Showing posts from May, 2019

The Passing of the Pink Rabbit

The other day, I read the sad news in The Guardian that Judith Kerr had died at the age of ninety-five. Another piece of my childhood has gone.  I came into contact with her through When Hitler Stole Pink Rabbit. I know she is better known (at least in Britain) for other children's books, such as The Tiger Who Came to Tea , and the Mog series, but to me she will always bring memories of Anna, thinking about Hitler playing with her Pink Rabbit. She wrote two other semi-autobiographical books describing her adolescence and young adulthood, but the first is the best. Of late, the best thing she collaborated on (in my opinion) was the Christmas commercial for Sainsbury's in 2015. It features Mog, and Judith even has a cameo in it. You can see it here . I still laugh, and cry, every time I watch it. But back when I read Pink Rabbit , Anna resonated with me. In short, it's about a well-to-do Jewish family living in Berlin. The father is a well-known critic and writer who

Alabama's Shame

So, an adult woman now has control over her finances, her education, her choice of job, and her choice of domicile. One might say that modern woman finally has complete control over her life, after centuries of being practically the property of the men in her life, whether father, brother, husband, or son.  Not if she lives in Alabama.  This week, the Alabama legislature passed, and the governor signed into law, the most restrictive abortion law in the United States since Roe vs. Wade came into being back in 1973. Under this new law, Alabama women cannot have an abortion unless the fetus is so deformed that her life is threatened, or that it cannot survive. Any doctor performing an abortion, if convicted, can face up to 99 years in prison. In contrast, a rapist faces up to 20 years, and those charged with incest, up to 10. Alabama is now saying it's not as bad to rape a woman as it is to do an abortion.  I am not saying abortion is the best solution to the problem of an unwan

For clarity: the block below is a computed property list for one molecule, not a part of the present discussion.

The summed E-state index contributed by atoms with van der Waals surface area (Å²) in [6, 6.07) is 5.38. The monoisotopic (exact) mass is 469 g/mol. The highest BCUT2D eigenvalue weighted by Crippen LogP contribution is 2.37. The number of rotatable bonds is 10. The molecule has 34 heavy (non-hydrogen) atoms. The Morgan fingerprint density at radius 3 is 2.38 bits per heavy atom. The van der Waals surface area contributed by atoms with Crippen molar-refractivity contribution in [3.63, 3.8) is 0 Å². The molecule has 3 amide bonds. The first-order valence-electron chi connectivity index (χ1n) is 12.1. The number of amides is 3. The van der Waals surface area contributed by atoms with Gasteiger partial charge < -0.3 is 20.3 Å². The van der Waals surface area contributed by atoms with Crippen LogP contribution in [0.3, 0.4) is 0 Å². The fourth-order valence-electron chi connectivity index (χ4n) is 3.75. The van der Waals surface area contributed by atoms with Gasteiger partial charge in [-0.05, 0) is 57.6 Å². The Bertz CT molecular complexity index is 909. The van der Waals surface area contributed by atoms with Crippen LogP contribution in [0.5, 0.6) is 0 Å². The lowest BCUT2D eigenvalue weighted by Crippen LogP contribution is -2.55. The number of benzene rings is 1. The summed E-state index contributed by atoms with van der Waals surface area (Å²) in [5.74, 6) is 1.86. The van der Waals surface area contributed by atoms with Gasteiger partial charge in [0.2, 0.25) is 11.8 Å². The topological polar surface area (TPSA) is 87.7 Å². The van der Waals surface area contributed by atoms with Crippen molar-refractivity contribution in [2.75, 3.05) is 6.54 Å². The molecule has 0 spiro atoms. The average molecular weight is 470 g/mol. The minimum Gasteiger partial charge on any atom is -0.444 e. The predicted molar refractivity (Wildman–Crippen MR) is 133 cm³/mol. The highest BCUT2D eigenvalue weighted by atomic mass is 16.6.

The Case of the Crowing Rooster

Tourism in Spain is growing by leaps and bounds. Now that our cities are chock-a-block with tourists gawking at the locals, small towns and villages are getting into the action, promoting "rural tourism," and setting up small hotels and apartments in out-of-the-way hamlets. It's been going on for some years, but of late, it seems to be growing exponentially, as city people want to escape to the countryside. Well, the countryside is full of people who have small farms with livestock for their own use. Many village houses have strutting, clucking chickens in farmyards, some still have grunting pigs, a very few have cud-chewing cows. Contrary to the expectation of the city-dweller, the countryside is not silent. Not even in the middle of the woods, five kilometers from civilization, is it silent. Animals live there. It's a different kind of noise from the Paseo de la Castellana at six in the afternoon, but it's still noise.  Apparently, some guests of a rural hot

The Number of Idiots

I have gotten wind of a couple of polls on Twitter asking a simple, trick question. "Should American schools teach Arabic numerals?" The answers to choose were two, "Yes, we should be tolerant," or, "No, this is America."  Can I just curl into a ball and lie forgotten in a corner? Does anybody know what sarcasm is, anymore? Does anybody have a working neuron in their brain? Because this poll was rigged to see who would succumb to xenophobia and who would succumb to general ignorance. The xenophobic ones answered "No" and the ignorant ones answered "Yes." So, a pox on all their houses. Arabic numbers are actually of Hindu origin. They were developed in India around 500 A.D., from where they were adopted by Arabs. They were further developed in Al-Khwarizmi's Bagdad, and then extended to northern Africa, where the Europeans adopted them for general use. We've been using them in Europe for about a thousand years. When I was a l